This is for you, Jeremy.
I spent quite a bit of time last Wednesday driving all over Austin. Whenever I’m in the car for an extended period of time without Steve, I replace our car’s iPod with my private playlist.
A song from my playlist called Ghost of Old Highways by Lovett caught my attention, and a story with zombies suddenly jump fully-formed into my head (yes, I know zombies are pretty much over-exposed at this point, but it’s not much stranger than what Lovett did with this song*). These imaginary music videos are nothing new, as some songs set me off and then I obsessively work out a mental storyboard–listening over and over to that one song–until I have it worked out to my satisfaction (and then I listen some more, still playing out these little videos in my head).
I rarely share these with anyone, although I’ve attempted to explain a few of them to Steve. Unfortunately, I can’t seem to put what I see into words and so he’s always unimpressed.
Anyway, after Wednesday, I jokingly mentioned tap-dancing cowboy zombies to Jeremy, not thinking he’d be interested. In fact, I’m not sure he’s being anything other than polite, but it’s giving me a chance to try something a little different. I’m going to publicly share some of the weird shit that goes through my head.
First of all, you need to listen through Ghost of Old Highways.
Now, play the song again, but this time follow along with what I’m seeing:
When the song starts, I see an exhausted soldier staggering down an old highway in the middle of Texas with the sun and dust all around him. Through the first few verses, there are washed out and abrupt flashbacks to various stages of a progressing zombie epidemic taking down both his family and civilization during the Civil War. This carries all the way through the bridge of the song, going back and fourth between his present and his past until he finally finds himself alone on the road with nothing other than a his few remaining weapons.
After the bridge (2:14), he notices multiple figures on the road slowly walking towards him through the glare of the sun. As they get closer, you can see they’re zombies.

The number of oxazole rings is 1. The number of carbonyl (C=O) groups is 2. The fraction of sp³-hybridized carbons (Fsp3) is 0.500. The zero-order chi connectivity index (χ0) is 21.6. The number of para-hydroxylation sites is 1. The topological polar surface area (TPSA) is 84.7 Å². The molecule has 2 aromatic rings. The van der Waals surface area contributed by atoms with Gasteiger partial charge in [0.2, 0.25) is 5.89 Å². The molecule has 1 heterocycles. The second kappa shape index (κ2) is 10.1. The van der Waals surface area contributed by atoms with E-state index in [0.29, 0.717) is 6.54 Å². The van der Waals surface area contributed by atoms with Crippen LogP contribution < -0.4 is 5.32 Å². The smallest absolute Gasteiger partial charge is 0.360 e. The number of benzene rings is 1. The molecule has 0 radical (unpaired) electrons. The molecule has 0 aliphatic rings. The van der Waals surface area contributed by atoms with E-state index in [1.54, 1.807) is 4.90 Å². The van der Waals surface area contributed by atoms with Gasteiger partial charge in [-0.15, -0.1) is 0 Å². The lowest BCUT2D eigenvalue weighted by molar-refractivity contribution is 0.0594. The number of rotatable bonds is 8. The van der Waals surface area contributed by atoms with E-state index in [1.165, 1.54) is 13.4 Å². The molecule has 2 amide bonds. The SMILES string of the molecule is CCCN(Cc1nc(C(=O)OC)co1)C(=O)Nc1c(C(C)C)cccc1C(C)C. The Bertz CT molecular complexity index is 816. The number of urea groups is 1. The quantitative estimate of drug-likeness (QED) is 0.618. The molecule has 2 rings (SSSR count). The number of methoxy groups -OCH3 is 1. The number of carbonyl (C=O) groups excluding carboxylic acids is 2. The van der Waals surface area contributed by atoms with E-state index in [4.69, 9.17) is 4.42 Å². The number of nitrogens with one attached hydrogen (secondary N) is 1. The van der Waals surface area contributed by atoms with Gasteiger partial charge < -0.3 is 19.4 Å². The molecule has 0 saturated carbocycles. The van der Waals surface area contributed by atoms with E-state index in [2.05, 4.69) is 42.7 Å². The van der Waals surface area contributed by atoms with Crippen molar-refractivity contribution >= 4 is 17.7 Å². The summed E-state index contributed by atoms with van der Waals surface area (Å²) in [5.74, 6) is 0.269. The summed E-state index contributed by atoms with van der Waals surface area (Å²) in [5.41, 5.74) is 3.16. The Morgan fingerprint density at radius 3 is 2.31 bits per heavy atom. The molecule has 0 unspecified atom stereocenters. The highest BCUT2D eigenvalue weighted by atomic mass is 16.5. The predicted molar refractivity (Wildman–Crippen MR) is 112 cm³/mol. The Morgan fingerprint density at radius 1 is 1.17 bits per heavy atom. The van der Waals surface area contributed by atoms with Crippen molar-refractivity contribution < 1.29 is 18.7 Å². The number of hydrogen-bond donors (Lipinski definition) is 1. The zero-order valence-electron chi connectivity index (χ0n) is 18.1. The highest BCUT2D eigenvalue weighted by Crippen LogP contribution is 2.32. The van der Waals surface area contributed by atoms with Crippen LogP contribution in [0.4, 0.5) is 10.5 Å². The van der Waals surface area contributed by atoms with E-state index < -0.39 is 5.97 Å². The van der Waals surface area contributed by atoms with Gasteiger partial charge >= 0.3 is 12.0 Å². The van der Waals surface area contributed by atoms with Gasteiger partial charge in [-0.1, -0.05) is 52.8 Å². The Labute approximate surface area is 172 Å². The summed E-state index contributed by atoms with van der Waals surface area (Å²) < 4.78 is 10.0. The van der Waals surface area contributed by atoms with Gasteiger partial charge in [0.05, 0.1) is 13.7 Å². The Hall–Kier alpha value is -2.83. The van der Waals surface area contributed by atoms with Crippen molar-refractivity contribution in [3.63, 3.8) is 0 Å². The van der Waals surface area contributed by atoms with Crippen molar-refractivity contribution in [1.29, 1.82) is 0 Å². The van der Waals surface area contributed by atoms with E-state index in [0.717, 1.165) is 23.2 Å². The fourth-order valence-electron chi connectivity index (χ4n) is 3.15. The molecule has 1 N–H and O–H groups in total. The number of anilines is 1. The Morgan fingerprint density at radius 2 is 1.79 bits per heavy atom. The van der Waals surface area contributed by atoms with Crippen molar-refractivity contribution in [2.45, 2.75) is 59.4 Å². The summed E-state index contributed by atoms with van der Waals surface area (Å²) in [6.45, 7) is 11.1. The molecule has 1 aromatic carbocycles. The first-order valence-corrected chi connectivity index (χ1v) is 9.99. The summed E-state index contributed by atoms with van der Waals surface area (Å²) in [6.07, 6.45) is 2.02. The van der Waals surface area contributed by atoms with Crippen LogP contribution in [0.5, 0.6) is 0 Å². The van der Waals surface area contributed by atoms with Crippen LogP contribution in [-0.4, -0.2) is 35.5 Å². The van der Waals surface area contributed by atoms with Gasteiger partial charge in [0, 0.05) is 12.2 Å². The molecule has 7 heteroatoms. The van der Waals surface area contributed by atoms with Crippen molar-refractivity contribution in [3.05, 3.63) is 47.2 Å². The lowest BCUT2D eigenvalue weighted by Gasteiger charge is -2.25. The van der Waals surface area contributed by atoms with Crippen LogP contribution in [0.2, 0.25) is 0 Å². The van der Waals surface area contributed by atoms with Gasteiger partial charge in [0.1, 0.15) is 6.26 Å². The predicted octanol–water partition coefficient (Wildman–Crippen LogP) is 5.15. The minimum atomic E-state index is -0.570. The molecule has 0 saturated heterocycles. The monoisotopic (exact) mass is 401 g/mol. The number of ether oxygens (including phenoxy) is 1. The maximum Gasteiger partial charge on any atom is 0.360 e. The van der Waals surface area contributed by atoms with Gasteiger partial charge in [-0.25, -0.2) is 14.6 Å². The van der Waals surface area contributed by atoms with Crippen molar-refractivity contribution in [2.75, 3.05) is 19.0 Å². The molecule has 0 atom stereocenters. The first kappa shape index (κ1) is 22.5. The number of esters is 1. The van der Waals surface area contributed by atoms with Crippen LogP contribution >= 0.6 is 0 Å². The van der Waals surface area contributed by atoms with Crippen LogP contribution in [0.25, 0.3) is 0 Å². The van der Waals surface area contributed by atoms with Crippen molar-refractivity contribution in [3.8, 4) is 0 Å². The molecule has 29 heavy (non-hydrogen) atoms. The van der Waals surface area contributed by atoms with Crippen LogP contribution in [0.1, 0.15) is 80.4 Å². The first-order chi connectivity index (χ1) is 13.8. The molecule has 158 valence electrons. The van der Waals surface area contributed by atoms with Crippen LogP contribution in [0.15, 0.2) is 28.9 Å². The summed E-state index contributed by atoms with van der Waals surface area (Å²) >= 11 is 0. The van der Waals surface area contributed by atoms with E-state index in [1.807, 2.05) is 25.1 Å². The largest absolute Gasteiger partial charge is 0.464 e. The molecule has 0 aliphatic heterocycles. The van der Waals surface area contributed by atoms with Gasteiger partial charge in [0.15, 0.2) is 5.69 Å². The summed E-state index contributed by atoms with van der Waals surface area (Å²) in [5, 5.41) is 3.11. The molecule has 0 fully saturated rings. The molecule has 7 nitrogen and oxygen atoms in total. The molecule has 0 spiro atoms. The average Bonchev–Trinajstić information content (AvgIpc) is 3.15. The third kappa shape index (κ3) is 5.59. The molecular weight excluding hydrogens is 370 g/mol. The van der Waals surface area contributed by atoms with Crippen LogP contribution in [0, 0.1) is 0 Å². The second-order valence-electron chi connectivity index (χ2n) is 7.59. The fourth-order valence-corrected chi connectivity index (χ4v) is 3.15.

Yeah, here’s where it gets kinda weird, but I swear it works. The zombies move with a forward movement that’s a cross between syncopated shuffling and slow tap-dancing, going along with the beat of the song (starting off with steps every few beats). As they get closer, they pick up speed (steps every beat to several steps to a beat). The man also starts walking faster towards them (2:30) as well. Then (2:45.05), he pulls his weapons and begins to run towards them as fast as he can until they crash together violently (3:05). That’s when the stylized dancing/fighting begins with blood, limbs, and internal organs flying through the air (seriously, I can see intestines bursting through the air like streamers) in a blended strobe effect of slow motion and normal speed set to the song’s tempo. I’m still working on how to end it, but I’d rather he didn’t survive the experience.
Now that I’m done, I’ve just realized that putting it together this way was rather fun. A little frustrating, but much more fun than I expected. While I’ll probably never share any of my other storylines–I think I’d like to learn how to use some sort of storyboard software so I can play a bit more with my lovely little obsession.
* When I started looking for a copy of Ghost of Old Highways on YouTube, I discovered Lovett had already made a short film based on this song. It’s described as “a man pursued by an invading army as he hunts down previous versions of himself amidst the purgatory of a fractured consciousness.” Yes, it’s classier than what I came up with, but I didn’t write the song either, so my interpretation is just that–my goofy interpretation of something someone else created. But it’s a damn fine song either way.